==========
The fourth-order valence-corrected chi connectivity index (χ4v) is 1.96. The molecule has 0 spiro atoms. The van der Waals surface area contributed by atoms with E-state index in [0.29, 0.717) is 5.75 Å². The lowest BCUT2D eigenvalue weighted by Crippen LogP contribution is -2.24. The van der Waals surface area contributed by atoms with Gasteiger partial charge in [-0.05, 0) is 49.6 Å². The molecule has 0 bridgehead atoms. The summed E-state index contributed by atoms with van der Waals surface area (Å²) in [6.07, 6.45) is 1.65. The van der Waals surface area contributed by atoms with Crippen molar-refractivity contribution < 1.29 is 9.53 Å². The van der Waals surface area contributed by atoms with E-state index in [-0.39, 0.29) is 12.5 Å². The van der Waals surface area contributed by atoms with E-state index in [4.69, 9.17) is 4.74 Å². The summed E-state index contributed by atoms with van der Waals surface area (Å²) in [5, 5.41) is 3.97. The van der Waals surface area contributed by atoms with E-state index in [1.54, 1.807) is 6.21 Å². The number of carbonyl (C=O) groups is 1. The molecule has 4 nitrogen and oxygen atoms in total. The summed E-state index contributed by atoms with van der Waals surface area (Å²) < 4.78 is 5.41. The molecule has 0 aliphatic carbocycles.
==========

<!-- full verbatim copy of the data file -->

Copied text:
The fourth-order valence-corrected chi connectivity index (χ4v) is 1.96. The molecule has 0 spiro atoms. The van der Waals surface area contributed by atoms with E-state index in [0.29, 0.717) is 5.75 Å². The lowest BCUT2D eigenvalue weighted by Crippen LogP contribution is -2.24. The van der Waals surface area contributed by atoms with Gasteiger partial charge in [-0.05, 0) is 49.6 Å². The molecule has 0 bridgehead atoms. The summed E-state index contributed by atoms with van der Waals surface area (Å²) in [6.07, 6.45) is 1.65. The van der Waals surface area contributed by atoms with Crippen molar-refractivity contribution < 1.29 is 9.53 Å². The van der Waals surface area contributed by atoms with E-state index in [-0.39, 0.29) is 12.5 Å². The van der Waals surface area contributed by atoms with E-state index in [4.69, 9.17) is 4.74 Å². The summed E-state index contributed by atoms with van der Waals surface area (Å²) in [5, 5.41) is 3.97. The van der Waals surface area contributed by atoms with E-state index in [1.54, 1.807) is 6.21 Å². The number of carbonyl (C=O) groups is 1. The molecule has 4 nitrogen and oxygen atoms in total. The summed E-state index contributed by atoms with van der Waals surface area (Å²) < 4.78 is 5.41. The molecule has 0 aliphatic carbocycles.